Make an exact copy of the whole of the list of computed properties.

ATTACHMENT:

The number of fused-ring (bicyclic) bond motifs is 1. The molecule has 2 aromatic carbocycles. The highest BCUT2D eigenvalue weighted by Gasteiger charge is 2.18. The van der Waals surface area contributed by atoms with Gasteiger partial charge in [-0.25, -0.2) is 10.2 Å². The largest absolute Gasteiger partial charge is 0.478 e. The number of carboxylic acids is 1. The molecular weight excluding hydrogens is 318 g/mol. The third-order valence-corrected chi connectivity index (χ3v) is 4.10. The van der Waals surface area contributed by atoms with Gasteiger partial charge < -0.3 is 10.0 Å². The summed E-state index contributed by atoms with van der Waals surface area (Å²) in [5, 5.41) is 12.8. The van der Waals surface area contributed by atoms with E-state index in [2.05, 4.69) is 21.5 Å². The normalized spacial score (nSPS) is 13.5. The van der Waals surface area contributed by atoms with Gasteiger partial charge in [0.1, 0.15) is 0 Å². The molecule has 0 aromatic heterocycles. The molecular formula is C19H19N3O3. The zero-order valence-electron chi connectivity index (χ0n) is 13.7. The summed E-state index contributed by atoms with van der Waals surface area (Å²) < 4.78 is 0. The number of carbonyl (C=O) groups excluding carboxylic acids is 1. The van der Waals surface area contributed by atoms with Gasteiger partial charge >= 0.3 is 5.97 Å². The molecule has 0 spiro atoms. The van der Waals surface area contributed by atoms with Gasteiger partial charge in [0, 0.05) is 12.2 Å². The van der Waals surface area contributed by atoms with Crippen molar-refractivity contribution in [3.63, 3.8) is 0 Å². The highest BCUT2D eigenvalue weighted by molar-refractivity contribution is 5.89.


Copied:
The number of fused-ring (bicyclic) bond motifs is 1. The molecule has 2 aromatic carbocycles. The highest BCUT2D eigenvalue weighted by Gasteiger charge is 2.18. The van der Waals surface area contributed by atoms with Gasteiger partial charge in [-0.25, -0.2) is 10.2 Å². The largest absolute Gasteiger partial charge is 0.478 e. The number of carboxylic acids is 1. The molecular weight excluding hydrogens is 318 g/mol. The third-order valence-corrected chi connectivity index (χ3v) is 4.10. The van der Waals surface area contributed by atoms with Gasteiger partial charge < -0.3 is 10.0 Å². The summed E-state index contributed by atoms with van der Waals surface area (Å²) in [5, 5.41) is 12.8. The van der Waals surface area contributed by atoms with E-state index in [2.05, 4.69) is 21.5 Å². The normalized spacial score (nSPS) is 13.5. The van der Waals surface area contributed by atoms with Gasteiger partial charge in [0.1, 0.15) is 0 Å². The molecule has 0 aromatic heterocycles. The molecular formula is C19H19N3O3. The zero-order valence-electron chi connectivity index (χ0n) is 13.7. The summed E-state index contributed by atoms with van der Waals surface area (Å²) < 4.78 is 0. The number of carbonyl (C=O) groups excluding carboxylic acids is 1. The van der Waals surface area contributed by atoms with Gasteiger partial charge >= 0.3 is 5.97 Å². The molecule has 0 spiro atoms. The van der Waals surface area contributed by atoms with Gasteiger partial charge in [0, 0.05) is 12.2 Å². The van der Waals surface area contributed by atoms with Crippen molar-refractivity contribution in [3.63, 3.8) is 0 Å². The highest BCUT2D eigenvalue weighted by molar-refractivity contribution is 5.89.